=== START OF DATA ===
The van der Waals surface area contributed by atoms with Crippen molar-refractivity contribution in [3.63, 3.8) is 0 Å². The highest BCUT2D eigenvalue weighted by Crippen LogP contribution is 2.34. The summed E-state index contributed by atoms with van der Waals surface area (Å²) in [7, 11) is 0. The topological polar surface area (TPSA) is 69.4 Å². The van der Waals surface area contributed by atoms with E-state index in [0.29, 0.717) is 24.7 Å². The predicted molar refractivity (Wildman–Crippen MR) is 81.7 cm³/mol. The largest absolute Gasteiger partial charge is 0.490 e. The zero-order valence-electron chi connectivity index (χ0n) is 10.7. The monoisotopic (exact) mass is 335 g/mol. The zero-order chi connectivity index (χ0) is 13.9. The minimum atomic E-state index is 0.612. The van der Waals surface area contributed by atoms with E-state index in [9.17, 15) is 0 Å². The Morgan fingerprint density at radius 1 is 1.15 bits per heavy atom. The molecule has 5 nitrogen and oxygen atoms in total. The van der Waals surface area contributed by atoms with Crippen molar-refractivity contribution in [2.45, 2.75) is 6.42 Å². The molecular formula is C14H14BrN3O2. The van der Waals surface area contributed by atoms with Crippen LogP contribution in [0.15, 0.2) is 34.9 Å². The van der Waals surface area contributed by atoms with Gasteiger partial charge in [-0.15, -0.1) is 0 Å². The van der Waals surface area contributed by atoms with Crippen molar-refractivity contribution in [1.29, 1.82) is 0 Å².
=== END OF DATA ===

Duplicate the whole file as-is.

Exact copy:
The van der Waals surface area contributed by atoms with Crippen molar-refractivity contribution in [3.63, 3.8) is 0 Å². The highest BCUT2D eigenvalue weighted by Crippen LogP contribution is 2.34. The summed E-state index contributed by atoms with van der Waals surface area (Å²) in [7, 11) is 0. The topological polar surface area (TPSA) is 69.4 Å². The van der Waals surface area contributed by atoms with E-state index in [0.29, 0.717) is 24.7 Å². The predicted molar refractivity (Wildman–Crippen MR) is 81.7 cm³/mol. The largest absolute Gasteiger partial charge is 0.490 e. The zero-order valence-electron chi connectivity index (χ0n) is 10.7. The monoisotopic (exact) mass is 335 g/mol. The zero-order chi connectivity index (χ0) is 13.9. The minimum atomic E-state index is 0.612. The van der Waals surface area contributed by atoms with E-state index in [9.17, 15) is 0 Å². The Morgan fingerprint density at radius 1 is 1.15 bits per heavy atom. The molecule has 5 nitrogen and oxygen atoms in total. The van der Waals surface area contributed by atoms with Crippen molar-refractivity contribution in [2.45, 2.75) is 6.42 Å². The molecular formula is C14H14BrN3O2. The van der Waals surface area contributed by atoms with Crippen LogP contribution in [0.15, 0.2) is 34.9 Å². The van der Waals surface area contributed by atoms with Gasteiger partial charge in [-0.15, -0.1) is 0 Å². The van der Waals surface area contributed by atoms with Crippen molar-refractivity contribution in [1.29, 1.82) is 0 Å².